Since they emerged back in 2019, Brighton-based Egyptian Blue have undergone some changes. The band’s debut album, ‘A Living Commodity’, is a refreshing blend and reinvention of classic punk and indie-rock, signalling a new era of assurance after an unsettling pandemic-induced hiatus.
Much of ‘A Living Commodity’ captures a cathartic release of control. Egyptian Blue’s biggest asset is undeniably their impressive use and manipulation of the guitar. In the opening of ‘Skin’, an effortlessly cool riff gives the impression that we are eavesdropping on a grungy jam session. Meanwhile, in subsequent track ‘In My Condition’, choppy strumming patterns are effectively blended with a lighter indie-rock feel reminiscent of the 2000s.
There are some notable highlights on ‘A Living Commodity’. ‘Apparent Cause’, ‘Suit Of Lights’ and ‘To Be Felt’, show how the band are able to pull-off engaging structural shifts, transitioning from eery softness to searing intensity. Though this trio of songs features later in the record, their placing and emotional control are reflective and considered. The first of the three is a memorable contrast to the body of Egyptian Blue’s released work. Unsettling and striking, ‘Apparent Cause’ carries the energy of a Radiohead track, demonstrating Egyptian Blue’s ability to flex their musicality in this moment of genre-bending experimentation.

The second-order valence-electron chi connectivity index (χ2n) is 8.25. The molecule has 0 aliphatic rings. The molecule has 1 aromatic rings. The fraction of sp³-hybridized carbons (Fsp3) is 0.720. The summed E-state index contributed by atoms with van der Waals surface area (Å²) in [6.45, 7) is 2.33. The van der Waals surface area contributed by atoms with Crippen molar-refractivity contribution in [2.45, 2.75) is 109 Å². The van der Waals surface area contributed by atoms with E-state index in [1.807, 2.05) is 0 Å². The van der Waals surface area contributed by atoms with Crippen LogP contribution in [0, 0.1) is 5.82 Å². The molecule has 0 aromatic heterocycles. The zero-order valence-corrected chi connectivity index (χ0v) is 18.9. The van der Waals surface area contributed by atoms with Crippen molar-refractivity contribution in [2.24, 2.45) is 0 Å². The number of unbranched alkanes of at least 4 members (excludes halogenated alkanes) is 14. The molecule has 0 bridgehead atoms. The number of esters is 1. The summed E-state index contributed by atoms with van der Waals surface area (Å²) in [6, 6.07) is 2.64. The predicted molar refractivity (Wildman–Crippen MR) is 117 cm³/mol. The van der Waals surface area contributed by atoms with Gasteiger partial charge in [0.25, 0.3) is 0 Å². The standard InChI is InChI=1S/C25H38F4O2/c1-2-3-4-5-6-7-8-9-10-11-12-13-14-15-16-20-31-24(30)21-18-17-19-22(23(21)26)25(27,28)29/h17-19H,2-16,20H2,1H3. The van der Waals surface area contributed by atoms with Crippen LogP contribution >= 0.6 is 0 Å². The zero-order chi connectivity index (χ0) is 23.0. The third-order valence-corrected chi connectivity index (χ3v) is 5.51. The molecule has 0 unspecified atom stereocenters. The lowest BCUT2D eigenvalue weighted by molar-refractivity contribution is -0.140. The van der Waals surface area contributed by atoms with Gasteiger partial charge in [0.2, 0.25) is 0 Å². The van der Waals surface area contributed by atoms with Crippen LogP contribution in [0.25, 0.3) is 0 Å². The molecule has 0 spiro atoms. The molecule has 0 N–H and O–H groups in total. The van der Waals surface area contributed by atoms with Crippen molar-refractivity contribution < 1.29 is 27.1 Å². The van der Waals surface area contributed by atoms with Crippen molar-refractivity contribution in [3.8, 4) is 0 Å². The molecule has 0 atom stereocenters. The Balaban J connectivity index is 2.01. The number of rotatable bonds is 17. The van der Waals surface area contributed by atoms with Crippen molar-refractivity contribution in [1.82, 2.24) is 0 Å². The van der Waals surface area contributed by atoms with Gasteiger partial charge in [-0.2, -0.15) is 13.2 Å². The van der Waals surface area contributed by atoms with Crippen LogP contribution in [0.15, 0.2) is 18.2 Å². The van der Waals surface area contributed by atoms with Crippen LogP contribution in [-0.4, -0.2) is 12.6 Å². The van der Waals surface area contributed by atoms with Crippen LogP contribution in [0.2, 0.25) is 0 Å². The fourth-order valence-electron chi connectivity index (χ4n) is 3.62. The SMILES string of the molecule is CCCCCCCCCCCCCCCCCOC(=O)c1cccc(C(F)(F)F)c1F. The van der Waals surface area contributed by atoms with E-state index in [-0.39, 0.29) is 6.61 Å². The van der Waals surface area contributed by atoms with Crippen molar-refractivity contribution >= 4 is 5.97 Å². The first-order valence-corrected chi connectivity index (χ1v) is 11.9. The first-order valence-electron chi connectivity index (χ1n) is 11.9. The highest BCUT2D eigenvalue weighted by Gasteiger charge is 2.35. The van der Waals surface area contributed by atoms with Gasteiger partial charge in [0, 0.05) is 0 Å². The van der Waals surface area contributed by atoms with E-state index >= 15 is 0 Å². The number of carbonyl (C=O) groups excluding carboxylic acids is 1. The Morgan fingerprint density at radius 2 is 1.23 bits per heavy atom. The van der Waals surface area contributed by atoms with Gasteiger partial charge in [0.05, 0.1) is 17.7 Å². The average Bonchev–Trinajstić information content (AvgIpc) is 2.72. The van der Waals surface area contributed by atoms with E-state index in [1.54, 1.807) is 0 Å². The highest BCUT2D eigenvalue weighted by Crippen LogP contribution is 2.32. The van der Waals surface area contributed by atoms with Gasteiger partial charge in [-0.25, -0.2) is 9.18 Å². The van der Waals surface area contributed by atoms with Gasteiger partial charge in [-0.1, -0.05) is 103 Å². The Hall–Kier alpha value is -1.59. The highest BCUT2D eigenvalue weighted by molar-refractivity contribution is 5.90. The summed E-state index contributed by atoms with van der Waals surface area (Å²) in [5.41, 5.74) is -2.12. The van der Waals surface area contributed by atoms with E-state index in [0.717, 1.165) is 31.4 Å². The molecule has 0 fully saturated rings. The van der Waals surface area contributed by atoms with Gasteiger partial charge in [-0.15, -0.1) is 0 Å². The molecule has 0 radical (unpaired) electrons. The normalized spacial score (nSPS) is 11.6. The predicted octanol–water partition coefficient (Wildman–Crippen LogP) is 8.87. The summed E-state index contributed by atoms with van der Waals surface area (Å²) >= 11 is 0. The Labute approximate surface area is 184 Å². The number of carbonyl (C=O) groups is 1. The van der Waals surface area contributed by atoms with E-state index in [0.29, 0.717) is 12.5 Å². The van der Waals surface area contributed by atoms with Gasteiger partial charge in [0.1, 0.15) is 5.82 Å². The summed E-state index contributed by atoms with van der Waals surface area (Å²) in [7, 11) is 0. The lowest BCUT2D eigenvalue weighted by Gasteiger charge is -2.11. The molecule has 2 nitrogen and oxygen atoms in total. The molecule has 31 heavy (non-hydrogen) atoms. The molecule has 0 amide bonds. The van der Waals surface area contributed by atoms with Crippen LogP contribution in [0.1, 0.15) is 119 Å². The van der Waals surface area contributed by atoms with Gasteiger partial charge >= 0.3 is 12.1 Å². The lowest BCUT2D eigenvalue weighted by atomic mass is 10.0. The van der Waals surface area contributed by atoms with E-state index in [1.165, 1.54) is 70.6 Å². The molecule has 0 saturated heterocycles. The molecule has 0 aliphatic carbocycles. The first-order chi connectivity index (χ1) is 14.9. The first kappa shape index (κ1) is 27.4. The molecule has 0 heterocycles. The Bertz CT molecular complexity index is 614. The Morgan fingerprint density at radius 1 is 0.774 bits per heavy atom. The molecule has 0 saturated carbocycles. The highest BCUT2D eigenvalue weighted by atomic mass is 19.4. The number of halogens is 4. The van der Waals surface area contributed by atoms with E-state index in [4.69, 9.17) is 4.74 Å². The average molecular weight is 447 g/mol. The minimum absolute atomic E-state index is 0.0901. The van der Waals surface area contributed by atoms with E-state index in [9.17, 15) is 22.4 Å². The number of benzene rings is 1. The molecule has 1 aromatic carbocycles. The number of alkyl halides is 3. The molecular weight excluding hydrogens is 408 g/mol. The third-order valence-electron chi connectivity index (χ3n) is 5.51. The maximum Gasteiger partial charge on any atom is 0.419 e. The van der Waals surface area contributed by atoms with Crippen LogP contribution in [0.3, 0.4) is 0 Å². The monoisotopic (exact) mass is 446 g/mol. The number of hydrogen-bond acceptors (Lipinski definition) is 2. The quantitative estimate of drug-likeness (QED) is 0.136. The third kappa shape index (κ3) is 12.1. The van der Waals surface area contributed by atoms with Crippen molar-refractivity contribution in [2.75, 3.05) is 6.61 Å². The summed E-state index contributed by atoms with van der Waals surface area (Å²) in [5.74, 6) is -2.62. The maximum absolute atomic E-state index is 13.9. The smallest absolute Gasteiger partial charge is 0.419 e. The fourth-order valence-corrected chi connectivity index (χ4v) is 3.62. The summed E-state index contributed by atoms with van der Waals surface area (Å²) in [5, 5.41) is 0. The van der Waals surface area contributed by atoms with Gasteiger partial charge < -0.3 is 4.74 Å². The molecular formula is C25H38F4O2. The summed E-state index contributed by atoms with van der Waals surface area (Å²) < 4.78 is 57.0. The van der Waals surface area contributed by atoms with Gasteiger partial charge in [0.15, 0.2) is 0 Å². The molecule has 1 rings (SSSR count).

Despite the power of Egyptian Blue’s instrumentals, there are moments in this album where vocals edge on not quite matching the accompanying inventiveness of their songs’ construction. Their shouting-style vocals veer into monotony and tend to fade into the background soundscape of specific tracks.
That’s not to say that this completely draws from the momentum and emotional intensity of ‘A Living Commodity’. In fact, quite the opposite. It’s difficult to find a track that doesn’t explore the harsh truths of deep-seated agitation and overwhelming angst. The record kicks off with the explosive ‘Matador’, closely followed by similarly energetic ‘Nylon Wire’. Even the rhythmic and harmonic clashes in closing track ‘Geisha’ highlight the clearly planned builds and arcs of each song, as well as of the album more broadly.
‘A Living Commodity’ is a deeply introspective body of work at its core. The album’s titular track is a powerful reminder of this. Vocals are employed more thoughtfully throughout this song. “I’ve survived the lies of the game,” sings frontman Andy Buss, as Egyptian Blue honestly contend with the realities of their past and present.
Egyptian Blue’s latest project signals a band in the process of maturing. In comparison to their previous EPs, ‘A Living Commodity’ has significantly more variety and shifts in tone, indicating a much more thoroughly considered exploration of emotion and trauma. “Am I so highly strung?” asks the band in the closing line of ‘In My Condition’, reflecting ‘A Living Commodity’s constructed manifestation of aggression and anxiety. Culminating in emotional catharsis, this exciting debut album is also Egyptian Blue’s first real demonstration of musical maturity and freedom. May it only continue.
Words: Charlotte Grimwade